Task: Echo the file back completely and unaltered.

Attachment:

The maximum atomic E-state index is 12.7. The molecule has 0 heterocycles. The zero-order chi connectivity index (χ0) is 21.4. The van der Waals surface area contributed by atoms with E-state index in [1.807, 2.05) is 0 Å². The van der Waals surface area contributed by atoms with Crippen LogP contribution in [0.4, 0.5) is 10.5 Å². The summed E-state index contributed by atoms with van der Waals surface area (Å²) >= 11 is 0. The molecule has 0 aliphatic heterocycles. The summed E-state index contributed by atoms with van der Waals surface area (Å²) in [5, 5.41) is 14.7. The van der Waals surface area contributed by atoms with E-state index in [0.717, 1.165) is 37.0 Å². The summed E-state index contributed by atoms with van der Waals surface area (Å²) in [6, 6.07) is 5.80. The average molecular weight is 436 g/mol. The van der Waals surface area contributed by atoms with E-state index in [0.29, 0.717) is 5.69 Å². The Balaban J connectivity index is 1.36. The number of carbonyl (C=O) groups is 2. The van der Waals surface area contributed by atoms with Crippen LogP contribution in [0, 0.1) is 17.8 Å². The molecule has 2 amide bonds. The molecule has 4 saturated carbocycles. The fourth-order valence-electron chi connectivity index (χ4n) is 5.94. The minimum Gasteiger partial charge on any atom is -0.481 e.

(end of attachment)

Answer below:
The maximum atomic E-state index is 12.7. The molecule has 0 heterocycles. The zero-order chi connectivity index (χ0) is 21.4. The van der Waals surface area contributed by atoms with E-state index in [1.807, 2.05) is 0 Å². The van der Waals surface area contributed by atoms with Crippen LogP contribution in [0.4, 0.5) is 10.5 Å². The summed E-state index contributed by atoms with van der Waals surface area (Å²) >= 11 is 0. The molecule has 0 aliphatic heterocycles. The summed E-state index contributed by atoms with van der Waals surface area (Å²) in [5, 5.41) is 14.7. The van der Waals surface area contributed by atoms with E-state index in [0.717, 1.165) is 37.0 Å². The summed E-state index contributed by atoms with van der Waals surface area (Å²) in [6, 6.07) is 5.80. The average molecular weight is 436 g/mol. The van der Waals surface area contributed by atoms with E-state index in [0.29, 0.717) is 5.69 Å². The Balaban J connectivity index is 1.36. The number of carbonyl (C=O) groups is 2. The van der Waals surface area contributed by atoms with Crippen LogP contribution in [0, 0.1) is 17.8 Å². The molecule has 2 amide bonds. The molecule has 4 saturated carbocycles. The fourth-order valence-electron chi connectivity index (χ4n) is 5.94. The minimum Gasteiger partial charge on any atom is -0.481 e.